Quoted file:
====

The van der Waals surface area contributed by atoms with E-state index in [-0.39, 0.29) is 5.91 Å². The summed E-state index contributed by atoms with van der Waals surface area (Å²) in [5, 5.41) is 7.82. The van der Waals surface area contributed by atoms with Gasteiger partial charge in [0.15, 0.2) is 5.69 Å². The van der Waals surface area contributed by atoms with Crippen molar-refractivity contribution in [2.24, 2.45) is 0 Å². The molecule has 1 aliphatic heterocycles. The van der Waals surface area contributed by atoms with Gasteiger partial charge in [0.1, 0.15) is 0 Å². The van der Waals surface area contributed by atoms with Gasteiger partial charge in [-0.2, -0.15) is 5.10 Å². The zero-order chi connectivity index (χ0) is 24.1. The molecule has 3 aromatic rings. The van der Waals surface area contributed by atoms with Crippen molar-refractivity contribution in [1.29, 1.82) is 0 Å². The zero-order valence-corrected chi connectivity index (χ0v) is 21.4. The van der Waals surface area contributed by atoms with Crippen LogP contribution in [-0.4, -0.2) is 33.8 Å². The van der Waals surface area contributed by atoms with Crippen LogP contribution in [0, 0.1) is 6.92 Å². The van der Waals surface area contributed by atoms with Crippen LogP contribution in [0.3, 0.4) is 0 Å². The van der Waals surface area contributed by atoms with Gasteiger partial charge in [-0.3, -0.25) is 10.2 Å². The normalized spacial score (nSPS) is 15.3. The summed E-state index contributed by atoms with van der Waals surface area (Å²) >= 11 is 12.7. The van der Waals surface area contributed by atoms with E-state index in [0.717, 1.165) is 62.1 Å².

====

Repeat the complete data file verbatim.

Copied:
The van der Waals surface area contributed by atoms with E-state index in [-0.39, 0.29) is 5.91 Å². The summed E-state index contributed by atoms with van der Waals surface area (Å²) in [5, 5.41) is 7.82. The van der Waals surface area contributed by atoms with Gasteiger partial charge in [0.15, 0.2) is 5.69 Å². The van der Waals surface area contributed by atoms with Crippen molar-refractivity contribution in [2.24, 2.45) is 0 Å². The molecule has 1 aliphatic heterocycles. The van der Waals surface area contributed by atoms with Gasteiger partial charge in [0.1, 0.15) is 0 Å². The van der Waals surface area contributed by atoms with Gasteiger partial charge in [-0.2, -0.15) is 5.10 Å². The zero-order chi connectivity index (χ0) is 24.1. The molecule has 3 aromatic rings. The van der Waals surface area contributed by atoms with Crippen molar-refractivity contribution in [1.29, 1.82) is 0 Å². The zero-order valence-corrected chi connectivity index (χ0v) is 21.4. The van der Waals surface area contributed by atoms with Crippen LogP contribution in [-0.4, -0.2) is 33.8 Å². The van der Waals surface area contributed by atoms with Crippen LogP contribution in [0, 0.1) is 6.92 Å². The van der Waals surface area contributed by atoms with Crippen LogP contribution in [0.3, 0.4) is 0 Å². The van der Waals surface area contributed by atoms with Gasteiger partial charge in [-0.3, -0.25) is 10.2 Å². The normalized spacial score (nSPS) is 15.3. The summed E-state index contributed by atoms with van der Waals surface area (Å²) >= 11 is 12.7. The van der Waals surface area contributed by atoms with E-state index in [0.717, 1.165) is 62.1 Å².